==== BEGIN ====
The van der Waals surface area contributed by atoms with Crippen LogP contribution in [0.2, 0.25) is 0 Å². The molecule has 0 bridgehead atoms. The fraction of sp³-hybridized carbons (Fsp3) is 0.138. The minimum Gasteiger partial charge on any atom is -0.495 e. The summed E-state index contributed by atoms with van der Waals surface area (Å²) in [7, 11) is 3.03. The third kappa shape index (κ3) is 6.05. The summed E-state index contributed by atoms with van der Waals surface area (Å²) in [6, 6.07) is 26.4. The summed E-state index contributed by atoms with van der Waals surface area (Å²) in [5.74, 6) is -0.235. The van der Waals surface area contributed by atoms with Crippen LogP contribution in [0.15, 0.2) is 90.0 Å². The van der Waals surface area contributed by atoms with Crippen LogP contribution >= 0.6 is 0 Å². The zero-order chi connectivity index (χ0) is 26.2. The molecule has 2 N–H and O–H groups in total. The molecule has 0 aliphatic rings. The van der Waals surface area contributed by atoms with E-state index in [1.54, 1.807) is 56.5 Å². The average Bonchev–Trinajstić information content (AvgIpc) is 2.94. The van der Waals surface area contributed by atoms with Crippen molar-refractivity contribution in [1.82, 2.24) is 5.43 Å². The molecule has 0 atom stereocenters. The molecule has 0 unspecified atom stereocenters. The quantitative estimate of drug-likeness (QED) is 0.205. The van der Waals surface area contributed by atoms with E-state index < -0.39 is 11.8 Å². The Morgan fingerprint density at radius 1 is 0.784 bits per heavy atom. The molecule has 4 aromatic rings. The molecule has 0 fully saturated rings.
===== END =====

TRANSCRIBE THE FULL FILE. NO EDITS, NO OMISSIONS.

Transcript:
The van der Waals surface area contributed by atoms with Crippen LogP contribution in [0.2, 0.25) is 0 Å². The molecule has 0 bridgehead atoms. The fraction of sp³-hybridized carbons (Fsp3) is 0.138. The minimum Gasteiger partial charge on any atom is -0.495 e. The summed E-state index contributed by atoms with van der Waals surface area (Å²) in [7, 11) is 3.03. The third kappa shape index (κ3) is 6.05. The summed E-state index contributed by atoms with van der Waals surface area (Å²) in [6, 6.07) is 26.4. The summed E-state index contributed by atoms with van der Waals surface area (Å²) in [5.74, 6) is -0.235. The van der Waals surface area contributed by atoms with Crippen LogP contribution in [0.15, 0.2) is 90.0 Å². The van der Waals surface area contributed by atoms with Crippen LogP contribution >= 0.6 is 0 Å². The zero-order chi connectivity index (χ0) is 26.2. The molecule has 2 N–H and O–H groups in total. The molecule has 0 aliphatic rings. The van der Waals surface area contributed by atoms with E-state index in [1.54, 1.807) is 56.5 Å². The average Bonchev–Trinajstić information content (AvgIpc) is 2.94. The van der Waals surface area contributed by atoms with Crippen molar-refractivity contribution in [1.82, 2.24) is 5.43 Å². The molecule has 0 atom stereocenters. The molecule has 0 unspecified atom stereocenters. The quantitative estimate of drug-likeness (QED) is 0.205. The van der Waals surface area contributed by atoms with E-state index < -0.39 is 11.8 Å². The Morgan fingerprint density at radius 1 is 0.784 bits per heavy atom. The molecule has 4 aromatic rings. The molecule has 0 fully saturated rings.